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[LAGOS] African science academies largely provide evidence-based scientific advice for policymaking, but need to influence educational systems to produce science and entrepreneurship-oriented graduates, a conference has heard.
The regional conference on balanced and inclusive education (BIE) aimed to offer suggestions for addressing Sustainable Development Goal (SDG) 4, which encourages inclusive and quality education.
The meeting, which was hosted in Lagos on 25-26 July by the Nigerian Academy of Science in collaboration with Switzerland-based nongovernmental organisation Education Relief Foundation, was attended by 30 senior decision-makers in Africa, Latin America, Asia and Europe.
According to the conference, science academies are the highest scientific institutions of a given country, and using them to influence educators to promote indigenous knowledge, innovation and entrepreneurship in training students could aid sustainable development.
“African graduates may have excellent degrees in theory but they lack the practical, innovation [skills] and ability to think outside the box.”
Kalu Mosto Onuoha
According to Kalu Mosto Onuoha, the president of the NAS, it is unfortunate that African countries are not doing well in BIE. He noted that the continent needs to impart innovation and entrepreneurship to students.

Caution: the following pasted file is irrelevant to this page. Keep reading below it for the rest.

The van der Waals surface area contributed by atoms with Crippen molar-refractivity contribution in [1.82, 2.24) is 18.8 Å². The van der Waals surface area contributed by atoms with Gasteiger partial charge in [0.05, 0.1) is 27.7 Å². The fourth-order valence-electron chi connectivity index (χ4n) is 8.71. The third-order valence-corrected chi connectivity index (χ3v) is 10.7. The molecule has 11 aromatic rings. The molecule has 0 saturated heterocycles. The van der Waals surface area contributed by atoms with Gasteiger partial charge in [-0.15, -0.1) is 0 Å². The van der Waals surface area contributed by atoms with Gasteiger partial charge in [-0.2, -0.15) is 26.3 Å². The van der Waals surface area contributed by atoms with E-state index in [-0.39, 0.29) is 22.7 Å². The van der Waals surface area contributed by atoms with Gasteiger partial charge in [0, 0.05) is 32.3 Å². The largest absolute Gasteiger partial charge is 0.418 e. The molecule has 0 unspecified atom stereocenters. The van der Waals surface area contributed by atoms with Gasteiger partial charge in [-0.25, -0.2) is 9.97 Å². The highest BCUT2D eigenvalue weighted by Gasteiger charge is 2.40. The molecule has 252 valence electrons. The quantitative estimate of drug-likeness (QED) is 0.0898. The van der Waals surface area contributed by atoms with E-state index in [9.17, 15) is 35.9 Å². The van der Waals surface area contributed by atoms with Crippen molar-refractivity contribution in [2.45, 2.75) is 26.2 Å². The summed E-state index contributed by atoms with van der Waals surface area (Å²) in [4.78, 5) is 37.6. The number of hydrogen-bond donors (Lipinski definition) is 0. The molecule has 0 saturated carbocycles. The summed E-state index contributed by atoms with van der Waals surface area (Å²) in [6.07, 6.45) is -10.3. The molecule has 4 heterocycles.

“We don’t have enough hands-on training,” said Onuoha, a professor of geology at the University of Nigeria, Nsukka. “[African graduates] may have excellent degrees in theory but they lack the practical, innovation [skills] and ability to think outside the box. That is not inclusivity.”
He added that even when graduates with top grades are employed, their quality is often found wanting.
“We need PhD products that can [create] things that get patented. The curriculum must be reworked to include creative thinking in our universities,” explained Onuoha, noting that African universities are not doing well in global rankings with the exception of those in South Africa. “For instance, in Nigeria there were universities that ranked very high in the past but that is no more, and reasons are so many. What we have today are universities with over three times the population [limit], and most of the equipment is broken down or just not there.”
Mahouton Nobert Hounkonnou, president of Benin National Academy of Science, said most countries in Africa are facing some obstacles in education, and there is need for reforms to address societal challenges.
Hounkonnou added that African countries are multicultural and multi-ethnic, with rich heritage, know-how, and indigenous knowledge in many fields such as medicine, noting: “If you combine … all these aspects to enrich formal education, we will impact our own societies and at the same time we will enrich the world.”
Africa’s educational systems, he noted, were inherited from the continent’s former colonies and do not adequately address the challenges facing Africa.